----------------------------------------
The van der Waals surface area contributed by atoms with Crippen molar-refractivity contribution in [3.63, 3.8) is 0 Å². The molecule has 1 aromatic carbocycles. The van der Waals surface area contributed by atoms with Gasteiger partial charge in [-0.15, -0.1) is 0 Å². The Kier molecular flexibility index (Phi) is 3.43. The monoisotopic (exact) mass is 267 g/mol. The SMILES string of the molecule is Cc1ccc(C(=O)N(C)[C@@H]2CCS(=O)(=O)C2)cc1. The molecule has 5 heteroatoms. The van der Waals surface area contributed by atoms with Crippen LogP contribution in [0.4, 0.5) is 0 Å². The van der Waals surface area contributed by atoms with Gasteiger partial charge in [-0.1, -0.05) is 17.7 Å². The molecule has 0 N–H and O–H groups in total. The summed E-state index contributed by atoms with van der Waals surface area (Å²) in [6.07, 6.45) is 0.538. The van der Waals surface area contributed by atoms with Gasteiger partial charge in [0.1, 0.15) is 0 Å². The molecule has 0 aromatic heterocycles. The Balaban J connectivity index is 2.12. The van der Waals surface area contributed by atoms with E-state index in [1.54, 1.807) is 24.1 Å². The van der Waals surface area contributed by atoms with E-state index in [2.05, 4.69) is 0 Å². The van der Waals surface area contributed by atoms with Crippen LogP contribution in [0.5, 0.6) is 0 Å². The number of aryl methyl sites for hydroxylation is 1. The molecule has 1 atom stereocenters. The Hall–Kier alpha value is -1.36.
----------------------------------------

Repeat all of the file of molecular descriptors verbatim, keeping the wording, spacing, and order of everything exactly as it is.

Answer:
The van der Waals surface area contributed by atoms with Crippen molar-refractivity contribution in [3.63, 3.8) is 0 Å². The molecule has 1 aromatic carbocycles. The van der Waals surface area contributed by atoms with Gasteiger partial charge in [-0.15, -0.1) is 0 Å². The Kier molecular flexibility index (Phi) is 3.43. The monoisotopic (exact) mass is 267 g/mol. The SMILES string of the molecule is Cc1ccc(C(=O)N(C)[C@@H]2CCS(=O)(=O)C2)cc1. The molecule has 5 heteroatoms. The van der Waals surface area contributed by atoms with Crippen LogP contribution in [0.4, 0.5) is 0 Å². The van der Waals surface area contributed by atoms with Gasteiger partial charge in [-0.1, -0.05) is 17.7 Å². The molecule has 0 N–H and O–H groups in total. The summed E-state index contributed by atoms with van der Waals surface area (Å²) in [6.07, 6.45) is 0.538. The van der Waals surface area contributed by atoms with Gasteiger partial charge in [0.1, 0.15) is 0 Å². The molecule has 0 aromatic heterocycles. The Balaban J connectivity index is 2.12. The van der Waals surface area contributed by atoms with E-state index in [1.54, 1.807) is 24.1 Å². The van der Waals surface area contributed by atoms with E-state index in [2.05, 4.69) is 0 Å². The van der Waals surface area contributed by atoms with Crippen LogP contribution in [0.5, 0.6) is 0 Å². The number of aryl methyl sites for hydroxylation is 1. The molecule has 1 atom stereocenters. The Hall–Kier alpha value is -1.36.